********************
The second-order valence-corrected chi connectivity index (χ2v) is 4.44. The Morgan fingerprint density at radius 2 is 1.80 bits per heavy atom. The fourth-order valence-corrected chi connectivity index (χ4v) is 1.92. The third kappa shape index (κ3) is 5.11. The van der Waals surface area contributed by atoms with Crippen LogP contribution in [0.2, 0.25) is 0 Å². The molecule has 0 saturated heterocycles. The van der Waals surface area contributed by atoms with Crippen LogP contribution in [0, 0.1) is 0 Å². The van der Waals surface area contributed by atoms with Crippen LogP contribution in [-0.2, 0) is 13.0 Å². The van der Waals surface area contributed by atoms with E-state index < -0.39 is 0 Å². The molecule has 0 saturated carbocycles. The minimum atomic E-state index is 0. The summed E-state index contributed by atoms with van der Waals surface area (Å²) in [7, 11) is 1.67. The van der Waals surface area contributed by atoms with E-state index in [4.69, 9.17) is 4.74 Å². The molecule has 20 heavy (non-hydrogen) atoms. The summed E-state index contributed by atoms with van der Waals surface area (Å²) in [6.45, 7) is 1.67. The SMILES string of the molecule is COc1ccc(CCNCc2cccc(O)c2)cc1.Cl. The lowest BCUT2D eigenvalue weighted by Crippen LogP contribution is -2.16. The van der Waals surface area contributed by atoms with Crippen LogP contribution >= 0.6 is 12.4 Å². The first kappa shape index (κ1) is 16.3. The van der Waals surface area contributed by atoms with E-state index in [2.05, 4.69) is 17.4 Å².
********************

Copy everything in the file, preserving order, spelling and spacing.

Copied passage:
The second-order valence-corrected chi connectivity index (χ2v) is 4.44. The Morgan fingerprint density at radius 2 is 1.80 bits per heavy atom. The fourth-order valence-corrected chi connectivity index (χ4v) is 1.92. The third kappa shape index (κ3) is 5.11. The van der Waals surface area contributed by atoms with Crippen LogP contribution in [0.2, 0.25) is 0 Å². The molecule has 0 saturated heterocycles. The van der Waals surface area contributed by atoms with Crippen LogP contribution in [0, 0.1) is 0 Å². The van der Waals surface area contributed by atoms with Crippen LogP contribution in [-0.2, 0) is 13.0 Å². The van der Waals surface area contributed by atoms with E-state index < -0.39 is 0 Å². The molecule has 0 saturated carbocycles. The minimum atomic E-state index is 0. The summed E-state index contributed by atoms with van der Waals surface area (Å²) in [7, 11) is 1.67. The van der Waals surface area contributed by atoms with E-state index in [4.69, 9.17) is 4.74 Å². The molecule has 20 heavy (non-hydrogen) atoms. The summed E-state index contributed by atoms with van der Waals surface area (Å²) in [6.45, 7) is 1.67. The SMILES string of the molecule is COc1ccc(CCNCc2cccc(O)c2)cc1.Cl. The lowest BCUT2D eigenvalue weighted by Crippen LogP contribution is -2.16. The van der Waals surface area contributed by atoms with Crippen LogP contribution >= 0.6 is 12.4 Å². The first kappa shape index (κ1) is 16.3. The van der Waals surface area contributed by atoms with E-state index in [2.05, 4.69) is 17.4 Å².